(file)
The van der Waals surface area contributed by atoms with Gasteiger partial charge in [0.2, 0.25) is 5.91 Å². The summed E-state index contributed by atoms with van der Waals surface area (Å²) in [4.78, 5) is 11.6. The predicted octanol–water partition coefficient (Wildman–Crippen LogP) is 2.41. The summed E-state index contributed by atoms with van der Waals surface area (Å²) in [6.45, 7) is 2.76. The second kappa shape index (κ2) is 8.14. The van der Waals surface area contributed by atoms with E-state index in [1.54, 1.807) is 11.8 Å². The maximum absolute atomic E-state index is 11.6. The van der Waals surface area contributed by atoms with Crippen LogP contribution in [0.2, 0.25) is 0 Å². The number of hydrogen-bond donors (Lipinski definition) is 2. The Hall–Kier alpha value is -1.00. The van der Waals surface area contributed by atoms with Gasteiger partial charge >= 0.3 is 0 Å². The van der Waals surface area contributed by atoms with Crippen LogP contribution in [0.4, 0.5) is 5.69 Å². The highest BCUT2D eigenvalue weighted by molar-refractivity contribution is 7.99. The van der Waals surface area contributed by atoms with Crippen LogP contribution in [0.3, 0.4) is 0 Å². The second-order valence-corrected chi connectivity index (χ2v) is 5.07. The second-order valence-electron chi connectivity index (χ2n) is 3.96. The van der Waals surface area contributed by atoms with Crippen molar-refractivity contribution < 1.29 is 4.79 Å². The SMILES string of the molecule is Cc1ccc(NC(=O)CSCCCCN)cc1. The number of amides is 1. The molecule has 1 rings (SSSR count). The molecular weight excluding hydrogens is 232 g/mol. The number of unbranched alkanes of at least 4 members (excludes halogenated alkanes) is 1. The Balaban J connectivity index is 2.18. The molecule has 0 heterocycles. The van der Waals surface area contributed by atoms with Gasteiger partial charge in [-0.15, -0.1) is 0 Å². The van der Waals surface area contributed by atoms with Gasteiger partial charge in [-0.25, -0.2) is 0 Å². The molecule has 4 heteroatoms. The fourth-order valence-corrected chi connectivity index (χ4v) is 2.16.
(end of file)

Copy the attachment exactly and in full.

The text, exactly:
The van der Waals surface area contributed by atoms with Gasteiger partial charge in [0.2, 0.25) is 5.91 Å². The summed E-state index contributed by atoms with van der Waals surface area (Å²) in [4.78, 5) is 11.6. The predicted octanol–water partition coefficient (Wildman–Crippen LogP) is 2.41. The summed E-state index contributed by atoms with van der Waals surface area (Å²) in [6.45, 7) is 2.76. The second kappa shape index (κ2) is 8.14. The van der Waals surface area contributed by atoms with E-state index in [1.54, 1.807) is 11.8 Å². The maximum absolute atomic E-state index is 11.6. The van der Waals surface area contributed by atoms with Crippen LogP contribution in [0.2, 0.25) is 0 Å². The number of hydrogen-bond donors (Lipinski definition) is 2. The Hall–Kier alpha value is -1.00. The van der Waals surface area contributed by atoms with Gasteiger partial charge >= 0.3 is 0 Å². The van der Waals surface area contributed by atoms with Crippen LogP contribution in [0.4, 0.5) is 5.69 Å². The highest BCUT2D eigenvalue weighted by molar-refractivity contribution is 7.99. The van der Waals surface area contributed by atoms with Crippen LogP contribution in [0.3, 0.4) is 0 Å². The second-order valence-corrected chi connectivity index (χ2v) is 5.07. The second-order valence-electron chi connectivity index (χ2n) is 3.96. The van der Waals surface area contributed by atoms with Crippen molar-refractivity contribution < 1.29 is 4.79 Å². The SMILES string of the molecule is Cc1ccc(NC(=O)CSCCCCN)cc1. The number of amides is 1. The molecule has 1 rings (SSSR count). The molecular weight excluding hydrogens is 232 g/mol. The number of unbranched alkanes of at least 4 members (excludes halogenated alkanes) is 1. The Balaban J connectivity index is 2.18. The molecule has 0 heterocycles. The van der Waals surface area contributed by atoms with Gasteiger partial charge in [-0.15, -0.1) is 0 Å². The van der Waals surface area contributed by atoms with Gasteiger partial charge in [-0.25, -0.2) is 0 Å². The molecule has 4 heteroatoms. The fourth-order valence-corrected chi connectivity index (χ4v) is 2.16.